In a previous article, I wrote the following about the joy of avoiding the competition to generate short term returns, and the opportunity it provides for long term investors:
The guy sitting at home managing his $100,000 IRA should be ecstatic. Without any clients to report to, you can sit back and laugh off the volatility, and continue loading up on beaten-down and unloved names without having to explain your rationale to unhappy clients. If you don’t capitalize upon this opportunity, or even worse, turn it into a headwind, you are passing up on one of the single largest advantages that you have as an individual investor.
Some people continue to think that they can win over time fighting with the traders – and if it was a fair game, maybe they could; these excerpts from an article in The Economist show that’s not the reality of the game:
“The New York Stock Exchange’s parent, NYSE Euronext, this month settled allocations by the Securities and Exchange Commission (SEC) that it had fed market data to certain customers fractionally before sending it to everyone else. Such favoritism breaches a market-fairness rule known as Regulation NMS. The exchange will pay a mere $5m…”
And an equally astounding anecdote from later on in the piece:
In stark contrast, dissemination of a twice-monthly consumer-sentiment index compiled by the University of Michigan is staggered by design. Under of the terms of its contract with Thompson Reuters, its distribution partner, the index is released in three stages: to subscribers of Thompson’s “ultra-low latency” feed two seconds before 9:55am; to the firm’s desktop clients at 9:55am precisely; and to the public at 10am. The more who sign up for the costlier low-latency service, the better for both Thompson and the university. The contract for 2010, seen by The Economist, stated that Thompson was to pay the university an annual fee for co-branding and distribution rights, plus a “contingent fee” equal to 25% of any “qualifying” revenue generated by the service above that level. It is not known if the terms have since changed.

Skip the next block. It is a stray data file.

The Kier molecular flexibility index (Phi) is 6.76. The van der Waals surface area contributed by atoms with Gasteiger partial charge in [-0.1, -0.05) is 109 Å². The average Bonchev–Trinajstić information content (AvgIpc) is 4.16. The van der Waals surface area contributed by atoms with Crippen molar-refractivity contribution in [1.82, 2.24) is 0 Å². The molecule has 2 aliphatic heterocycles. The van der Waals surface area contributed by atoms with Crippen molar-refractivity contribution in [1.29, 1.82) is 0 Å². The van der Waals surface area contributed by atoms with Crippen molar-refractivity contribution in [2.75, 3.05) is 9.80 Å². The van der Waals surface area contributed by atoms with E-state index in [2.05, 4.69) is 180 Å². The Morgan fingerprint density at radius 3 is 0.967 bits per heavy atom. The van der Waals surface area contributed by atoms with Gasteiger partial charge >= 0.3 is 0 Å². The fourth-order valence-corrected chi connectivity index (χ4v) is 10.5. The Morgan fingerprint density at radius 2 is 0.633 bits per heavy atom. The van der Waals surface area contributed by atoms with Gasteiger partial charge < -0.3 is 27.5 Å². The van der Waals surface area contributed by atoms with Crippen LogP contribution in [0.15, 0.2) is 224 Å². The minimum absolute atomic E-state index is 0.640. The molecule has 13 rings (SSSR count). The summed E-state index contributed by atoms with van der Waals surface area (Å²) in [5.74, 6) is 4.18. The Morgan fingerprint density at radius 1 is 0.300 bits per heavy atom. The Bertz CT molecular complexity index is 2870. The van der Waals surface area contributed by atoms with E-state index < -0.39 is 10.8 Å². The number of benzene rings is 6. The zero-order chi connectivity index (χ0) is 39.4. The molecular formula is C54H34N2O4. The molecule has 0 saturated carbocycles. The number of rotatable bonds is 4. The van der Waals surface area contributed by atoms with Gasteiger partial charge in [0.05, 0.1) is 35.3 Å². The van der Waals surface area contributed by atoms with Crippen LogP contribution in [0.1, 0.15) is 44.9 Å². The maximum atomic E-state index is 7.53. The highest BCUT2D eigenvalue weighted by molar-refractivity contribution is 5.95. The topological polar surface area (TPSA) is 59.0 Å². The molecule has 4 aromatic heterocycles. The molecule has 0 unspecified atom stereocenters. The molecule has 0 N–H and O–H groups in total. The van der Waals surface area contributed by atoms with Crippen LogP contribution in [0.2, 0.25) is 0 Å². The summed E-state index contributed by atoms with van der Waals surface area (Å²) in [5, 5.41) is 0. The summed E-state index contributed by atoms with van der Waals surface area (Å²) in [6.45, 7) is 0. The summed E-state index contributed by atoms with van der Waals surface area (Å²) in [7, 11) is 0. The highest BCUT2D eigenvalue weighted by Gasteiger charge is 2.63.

Now that’s what you call a competitive advantage! I’m sure there are plenty of ways that the regulators try to make these subscribers play by the rules, and I would also bet that the incentive for bending the rules to some individuals is well worth the risk (prison time is not a huge deterrent for some people, as the financial industry has repeatedly shown).
If you’re jumping in and out of stocks, this is who you’re competing with – a slew of high-frequency traders, who now account for the majority of all market trades, according to a recent USA Today article. If you read something like this and still conclude that you can be successful over a sustained period of time at day trading, more power to you. I personally prefer Vegas, but I guess it’s cheaper to gamble in the comfort of your own home.
About the author:I'm a value investor, with a focus on patience; I look to buy great companies that are suffering from short term issues, and hope to load up when these opportunities present themselves. As this would suggest, I run a fairly concentrated portfolio by most standards, usually with 8-10 names; from the perspective of a businessman rather than a market participant / stock trader, I believe this is more than sufficient diversification.
I hope to own a collection of great businesses; to ever sell one, I would demand a substantial premium to the average market valuation due to what I believe are the understated benefits to the long term investor of superior fundamentals and time on intrinsic value. I don't have a target when I purchase a stock; my goal is to replicate the underlying returns of the business in question - which if I've done my job properly, should be very attractive over a period of many years.